Today, Robert Shiller won the Nobel Prize for economics for developing methods to study trends in stock, bond and house prices.
Apparently those methods aren’t compatible with the housing market north of the U.S. border.
In October 2008, when asked whether Canada faces a similar bust to what the United States experienced, Mr. Shiller said: “Yes, especially in places that went up a lot like Vancouver and Calgary.” (source)
Bear in mind this was just a little while after an awkward BNN interview where he admitted that he had never studied the Canadian housing market. (source)
I imagine Mr. Shiller thought his call for a housing bust was in the bag. After all, prices had been descending for over a year already.
Ironically, his call for a housing bust came just a few months before the market bottomed out in Calgary and Canada as a whole.
Fast forward to 2012. In the 4 years since his initial call for a Canadian housing bust, Mr. Shiller presumably studied our market a little more thoroughly.
“I worry that what is happening in Canada is kind of a slow-motion version of what happened in the U.S.,” he said in September of last year.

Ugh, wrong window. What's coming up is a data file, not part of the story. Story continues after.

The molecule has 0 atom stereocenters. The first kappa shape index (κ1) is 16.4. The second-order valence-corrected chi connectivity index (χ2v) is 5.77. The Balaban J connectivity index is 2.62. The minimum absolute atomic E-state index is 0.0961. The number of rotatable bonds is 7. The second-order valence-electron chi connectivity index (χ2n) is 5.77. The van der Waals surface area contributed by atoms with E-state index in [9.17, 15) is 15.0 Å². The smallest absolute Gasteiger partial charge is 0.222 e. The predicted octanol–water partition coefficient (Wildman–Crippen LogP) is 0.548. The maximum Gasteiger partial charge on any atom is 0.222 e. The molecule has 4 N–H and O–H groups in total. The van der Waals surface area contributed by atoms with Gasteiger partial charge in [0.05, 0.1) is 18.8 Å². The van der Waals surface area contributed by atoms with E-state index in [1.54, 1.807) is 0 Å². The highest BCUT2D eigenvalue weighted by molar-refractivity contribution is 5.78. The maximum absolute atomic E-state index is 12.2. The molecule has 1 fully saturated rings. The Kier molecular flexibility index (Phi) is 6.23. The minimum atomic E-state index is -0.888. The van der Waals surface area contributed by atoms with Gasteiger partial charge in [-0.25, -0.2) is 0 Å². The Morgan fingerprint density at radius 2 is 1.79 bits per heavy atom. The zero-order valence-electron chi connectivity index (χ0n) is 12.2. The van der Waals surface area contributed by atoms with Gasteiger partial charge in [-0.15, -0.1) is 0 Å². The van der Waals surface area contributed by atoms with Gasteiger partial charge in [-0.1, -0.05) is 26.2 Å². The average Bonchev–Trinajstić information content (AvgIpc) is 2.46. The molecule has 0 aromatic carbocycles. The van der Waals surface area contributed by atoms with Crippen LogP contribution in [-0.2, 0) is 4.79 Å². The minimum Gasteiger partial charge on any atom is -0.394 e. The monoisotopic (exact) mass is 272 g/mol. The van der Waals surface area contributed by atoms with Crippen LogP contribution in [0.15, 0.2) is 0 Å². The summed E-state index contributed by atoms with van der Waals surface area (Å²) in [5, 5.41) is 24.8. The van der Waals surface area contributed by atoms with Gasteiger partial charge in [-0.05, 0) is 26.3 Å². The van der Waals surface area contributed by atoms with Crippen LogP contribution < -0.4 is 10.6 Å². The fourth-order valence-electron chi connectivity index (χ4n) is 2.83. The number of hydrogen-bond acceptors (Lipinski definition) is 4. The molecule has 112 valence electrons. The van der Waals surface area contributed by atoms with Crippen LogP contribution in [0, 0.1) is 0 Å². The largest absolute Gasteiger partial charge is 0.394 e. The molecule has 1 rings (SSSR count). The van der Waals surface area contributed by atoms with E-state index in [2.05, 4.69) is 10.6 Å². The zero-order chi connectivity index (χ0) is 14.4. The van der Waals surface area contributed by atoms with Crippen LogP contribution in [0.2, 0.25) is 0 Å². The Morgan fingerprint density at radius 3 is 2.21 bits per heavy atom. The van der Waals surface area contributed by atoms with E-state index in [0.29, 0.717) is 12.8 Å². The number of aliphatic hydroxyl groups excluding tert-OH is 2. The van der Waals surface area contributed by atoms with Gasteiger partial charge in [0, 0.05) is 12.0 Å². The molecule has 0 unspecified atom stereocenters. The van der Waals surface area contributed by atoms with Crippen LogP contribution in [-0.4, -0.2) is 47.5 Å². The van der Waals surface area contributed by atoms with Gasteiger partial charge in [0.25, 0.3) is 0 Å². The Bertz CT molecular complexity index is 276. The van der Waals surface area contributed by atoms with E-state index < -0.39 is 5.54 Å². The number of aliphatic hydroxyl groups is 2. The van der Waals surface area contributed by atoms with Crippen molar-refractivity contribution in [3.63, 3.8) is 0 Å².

The data coming out from Canadian real estate boards at that time wasn’t looking good. Prices were falling, sales were plunging. The media picked up his quote and it spread like wildfire. The doomers could taste blood. Just wait until spring ’13.
Spring turned into summer and bloodlust turned into disbelief as the market took off once again.
Mr. Shiller’s initial call for a crash marked the beginning of price appreciation that has lasted nearly 5 years.
A housing correction is a possibility in any market. The trick is getting the timing right, something Mr. Shiller failed to do for the Canadian market.